A: Like any other functional role, it depends greatly on what you expect and are asking for in a community manager – are they passing out corp information through Twitter, engaging in content-rich dialogue on Facebook, or changing how customer support is done from a strategic/operational perspective? The more responsibilities, the higher the salary. HR departments should be able to provide some guidance. If the community manager reports up to a revenue generating department, the salary is likely also a bit higher than if they report up through a cost center.
Q: What guidance could you give to someone looking to start internal communities within a company as opposed to public customer communities? Any insights into the unique ways to handle internal community moderating
A: In some ways internal communities are easier because the scope of audience is defined and there is a built-in connection between community members but in some ways it is harder because of politics/organizational hierarchy/culture/existing processes. Chit chat is actually an important part of getting to richer collaboration… but hard to justify and sometimes hard to get people to socialize. Articulating a clear goal is important – is your goal expertise location, increased sharing/productivity, innovation, alignment?
Q: What is the best way to get communities to innovate?
A: Innovation rarely happens spontaneously. Defining constraints, using creative exercises/programming, and stretching people just a bit and not too much are all keys to driving innovation. The more complex you want the outcome to be the smaller and tighter knit the community needs to be.
Q: What are the best ways to ensure participation and engagement?
Q: I’m responsible for growing a member community in an association. What advice do you have for activities that attract and engage members?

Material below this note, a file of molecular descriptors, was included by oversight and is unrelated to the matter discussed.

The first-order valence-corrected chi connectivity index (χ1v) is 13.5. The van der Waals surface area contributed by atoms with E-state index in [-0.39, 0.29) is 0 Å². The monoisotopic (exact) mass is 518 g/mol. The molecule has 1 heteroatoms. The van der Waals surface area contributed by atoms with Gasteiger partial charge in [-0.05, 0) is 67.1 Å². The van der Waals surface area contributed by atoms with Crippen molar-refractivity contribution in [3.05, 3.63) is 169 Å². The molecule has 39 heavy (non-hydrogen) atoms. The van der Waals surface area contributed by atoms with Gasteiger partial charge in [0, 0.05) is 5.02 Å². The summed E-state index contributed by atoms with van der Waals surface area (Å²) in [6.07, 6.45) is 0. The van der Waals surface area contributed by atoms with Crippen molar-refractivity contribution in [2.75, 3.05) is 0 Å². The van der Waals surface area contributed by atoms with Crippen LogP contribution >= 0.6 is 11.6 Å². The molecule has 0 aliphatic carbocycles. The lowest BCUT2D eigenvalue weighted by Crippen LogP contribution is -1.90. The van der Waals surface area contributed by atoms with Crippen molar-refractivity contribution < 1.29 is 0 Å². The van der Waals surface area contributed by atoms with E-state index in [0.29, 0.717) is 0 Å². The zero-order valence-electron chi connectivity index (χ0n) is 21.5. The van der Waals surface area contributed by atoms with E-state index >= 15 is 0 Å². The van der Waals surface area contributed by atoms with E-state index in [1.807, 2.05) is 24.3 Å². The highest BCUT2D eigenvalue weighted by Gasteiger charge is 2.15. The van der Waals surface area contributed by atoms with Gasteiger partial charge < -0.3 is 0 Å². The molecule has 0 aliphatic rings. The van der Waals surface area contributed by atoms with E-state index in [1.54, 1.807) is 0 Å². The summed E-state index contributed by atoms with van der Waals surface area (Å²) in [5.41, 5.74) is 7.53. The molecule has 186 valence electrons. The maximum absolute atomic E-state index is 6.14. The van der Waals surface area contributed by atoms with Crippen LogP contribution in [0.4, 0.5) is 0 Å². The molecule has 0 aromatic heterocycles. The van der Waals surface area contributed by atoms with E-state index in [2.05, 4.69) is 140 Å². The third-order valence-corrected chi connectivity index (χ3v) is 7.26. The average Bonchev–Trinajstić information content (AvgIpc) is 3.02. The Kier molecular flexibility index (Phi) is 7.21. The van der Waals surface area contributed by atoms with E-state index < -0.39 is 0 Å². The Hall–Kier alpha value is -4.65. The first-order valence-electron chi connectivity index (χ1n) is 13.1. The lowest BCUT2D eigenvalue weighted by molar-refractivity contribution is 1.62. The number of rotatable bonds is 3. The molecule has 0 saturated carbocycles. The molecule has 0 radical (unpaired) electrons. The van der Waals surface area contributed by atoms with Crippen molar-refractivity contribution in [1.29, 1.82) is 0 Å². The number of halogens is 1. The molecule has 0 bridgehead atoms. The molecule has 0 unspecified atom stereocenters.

A: Understand what is in it for the member, how much they can realistically contribute (executives have less time than teenagers for example), and increase people’s ability to engage through easy technology pathways. Additionally, keep official/visible engagement by the community manager to a relatively small percentage of activity – instead reach out via a back channel to encourage members to contribute or respond to things, particularly the influencers.
Q: What is the best way to deal with the velocity of interaction?
A: The programming velocity in a community will set the tone for the velocity of member activity. Determining that velocity should be driven by the business goal – is it a employee community that people are expected to engage with daily or a consumer support community where people will only occasionally log in to?
Q: What is the optimal size of a community?
A: It depends on business goal – for awareness you want as big a network as possible; for market research/innovation a small community (hundreds) is most useful; for internal alignment or expertise location the community should be fairly large (thousands) but not vast.
Q: When initially building a new community, how do you attract and stimulate ‘super users’ who can attract community members and encourage members to be active?
Q: Growing an ACTIVE base of participants – can you share some best practices?
A: Start small with individuals most likely to benefit from the value proposition/vision of the community (the ‘persona’ types you are building your community for) – figure out what drives their interests and give that to them – it will cost a lot more than you are targeting for per member spending but it will be offset by the energy created which will drive membership growth and advocacy later. Use this group to adjust and test until you get the vision and dynamic right. The energy created by these early members will be the biggest draw – and it will set the tone – for your future growth.
Q: What is the most effective (and innovative) tactic to facilitate peer-to-peer engagement within a B2B online community?